This means that Depp must carry the film’s plodding action, as he meets a series of idiosyncratic bibliophiles, each with his or her own continental-roguish accent (including a pair of elderly Spanish twins, played by Jose Lopez Rodero). Indeed, Corso plods a bit himself. For all his upscale-urban superiority, he takes forever to figure anything out. With each copy of the book he finds, he carefully makes a chart of how the engravings do or don’t match up against Balkan’s copy — you’ve figured out the puzzle long before he does. And when he meets the film’s designated femme fatale, Liana Tefler (Lena Olin), you’re way ahead of him. She actually has to come to his dark-wooded apartment, seduce him, and then assault him with her blood red fingernails before he gets the idea that she’s untrustworthy.

He’s also slow when it comes to the unnamed Girl who comes to his rescue on several occasions. This mysterious Girl (Emmanuelle Seigner, Mrs. Polanski) has long wildchildish hair, rides a black motorcycle, and can kickbox in slow motion. Not to mention the facts that her catlike eyes glow green when she’s aroused and her likeness appears in one of the engravings, riding a dragon, no less. Because you see this picture a few times, it’s really hard to miss that she looks like this oldschool demon-chick, but somehow the resemblance eludes Corso. Or maybe it doesn’t. Maybe he’s looking for trouble the way that most of those hard-boiled, moralistic guys can never admit they are, intuiting the Girl is his best lead and taking a certain masochistic pleasure in her efforts to screw him in various ways. She hangs around in shadows, so that Corso can spot her on his cross-European train and in his Portuguese hotel lobby, or guns her big bike along a dark back road just in time to run off a loiterer with sinister designs on our hero.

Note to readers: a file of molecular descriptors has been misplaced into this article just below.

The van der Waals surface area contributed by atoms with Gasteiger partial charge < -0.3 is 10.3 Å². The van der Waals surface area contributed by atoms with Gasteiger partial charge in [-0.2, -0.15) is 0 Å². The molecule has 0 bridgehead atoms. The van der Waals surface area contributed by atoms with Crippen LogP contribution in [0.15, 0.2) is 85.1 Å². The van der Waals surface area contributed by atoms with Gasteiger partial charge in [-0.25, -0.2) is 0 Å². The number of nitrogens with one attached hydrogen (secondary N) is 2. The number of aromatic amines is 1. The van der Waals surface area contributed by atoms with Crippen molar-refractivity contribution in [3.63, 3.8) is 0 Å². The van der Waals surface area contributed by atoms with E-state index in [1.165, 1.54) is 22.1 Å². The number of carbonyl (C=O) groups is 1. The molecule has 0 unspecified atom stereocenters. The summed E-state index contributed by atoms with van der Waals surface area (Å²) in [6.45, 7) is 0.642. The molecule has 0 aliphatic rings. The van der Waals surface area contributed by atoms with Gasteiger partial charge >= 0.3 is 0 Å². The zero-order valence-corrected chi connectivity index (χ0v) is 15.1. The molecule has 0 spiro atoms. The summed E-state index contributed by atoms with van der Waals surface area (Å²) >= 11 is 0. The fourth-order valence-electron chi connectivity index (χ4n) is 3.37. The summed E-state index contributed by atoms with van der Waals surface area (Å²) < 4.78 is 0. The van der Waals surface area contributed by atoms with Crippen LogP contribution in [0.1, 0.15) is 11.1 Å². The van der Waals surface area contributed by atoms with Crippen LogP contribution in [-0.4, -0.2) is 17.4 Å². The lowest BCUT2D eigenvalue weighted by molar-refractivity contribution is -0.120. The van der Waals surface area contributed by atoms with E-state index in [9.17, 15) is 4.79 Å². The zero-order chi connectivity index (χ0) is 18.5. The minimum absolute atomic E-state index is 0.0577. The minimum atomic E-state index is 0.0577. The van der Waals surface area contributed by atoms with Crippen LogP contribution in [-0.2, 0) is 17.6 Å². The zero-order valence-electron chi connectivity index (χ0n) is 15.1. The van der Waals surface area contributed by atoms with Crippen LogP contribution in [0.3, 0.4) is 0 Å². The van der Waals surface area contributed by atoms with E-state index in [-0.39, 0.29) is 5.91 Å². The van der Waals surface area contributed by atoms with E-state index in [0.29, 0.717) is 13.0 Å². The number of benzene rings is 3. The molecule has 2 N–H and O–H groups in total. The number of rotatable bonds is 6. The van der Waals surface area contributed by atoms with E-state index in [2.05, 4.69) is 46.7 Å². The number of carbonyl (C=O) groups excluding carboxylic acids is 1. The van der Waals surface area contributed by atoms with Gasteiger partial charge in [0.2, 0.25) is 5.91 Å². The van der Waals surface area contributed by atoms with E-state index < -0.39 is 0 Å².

Our hero is the film’s most beguiling aspect, in that he is so apparently apathetic, even lethargic, for so much of the film. While he repeatedly demonstrates a quick intellect, sense of opportunism, and general curiosity concerning things demonic, Corso’s hardly in avid pursuit of anything. His entire adventure appears almost accidental, something that happens to him instead of something in which he has a vested interest.

Even when he does, as he must, participate in an eerie echo of the climactic fucking-the-devil scene of Rosemary’s Baby, it’s so cheesy as to seem mundane. As our tour guide through — or rather, toward — hell, Corso seems appropriately confounded, even a little bored. This story is so done.

Cynthia Fuchs is director of Film & Media Studies and Associate Professor of English, Film & Video Studies, African and African American Studies, Sport & American Culture, and Women and Gender Studies at George Mason University.